After five years of limping injured to Mars, the Nozomi mission has been abandoned.

Problems with the Nozomi Mission

December, 1998: Too much fuel used during a course correction
A malfunctioning valve during the December 20, 1998 Earth swingby cause the spacecraft to use much more fuel then originally planned and left Nozomi unable to reach Mars using its current flight path. A new plan was formatted: to have Nozomi orbit the Sun for four years and wait for a more opportune moment and, using gravity assists from Earth, reach Mars at a slower relative velocity.

April 2002: Powerful solar flares disrupt systems
During the Earth gravity assist on April 21, 2002 solar flares damaged the communication and power systems. The heating system failed due to an electrical short and Nozomi’s remaing fuel reserves froze. As Nozomi approached Earth, the fuel thawed and the flyby was successful.

December 2003: The final straw A second and final Earth swingby occurred June 19, 2003. The maneuver was successful, and the craft limped towards Mars, injured, but still functional. However, the December 9, 2003 maneuver to position the craft for Mars orbital insertion failed. The mission was for all intents and purposes abandoned. To reduce chances of crashing into Mars and contaminating it, the craft was inserted into a 2-year heliocentric orbit.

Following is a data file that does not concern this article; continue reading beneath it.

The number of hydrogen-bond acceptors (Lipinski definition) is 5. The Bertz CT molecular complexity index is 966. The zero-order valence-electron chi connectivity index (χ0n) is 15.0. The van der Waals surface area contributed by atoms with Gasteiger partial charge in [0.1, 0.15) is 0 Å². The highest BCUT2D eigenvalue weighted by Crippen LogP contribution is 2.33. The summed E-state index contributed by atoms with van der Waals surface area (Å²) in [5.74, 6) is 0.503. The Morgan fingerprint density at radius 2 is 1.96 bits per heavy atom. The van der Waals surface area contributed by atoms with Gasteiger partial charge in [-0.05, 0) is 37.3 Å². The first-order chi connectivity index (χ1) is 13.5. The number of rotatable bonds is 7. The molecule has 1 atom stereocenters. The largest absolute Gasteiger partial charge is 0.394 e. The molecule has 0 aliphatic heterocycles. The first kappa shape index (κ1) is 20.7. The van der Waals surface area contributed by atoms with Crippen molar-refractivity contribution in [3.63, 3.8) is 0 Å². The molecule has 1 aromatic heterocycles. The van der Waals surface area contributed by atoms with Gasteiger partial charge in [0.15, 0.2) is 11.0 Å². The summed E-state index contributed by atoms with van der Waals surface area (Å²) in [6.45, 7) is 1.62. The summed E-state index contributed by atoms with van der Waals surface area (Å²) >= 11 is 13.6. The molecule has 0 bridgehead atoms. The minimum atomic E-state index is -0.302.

Nozomi will remain in its highly elliptical orbit, conducting alternative missions including monitoring solar activity. In other Mars news, the European Space Agency’s Beagle 2 also is having problems. The Mars Exploration Rovers are set to reach Mars in January 2004.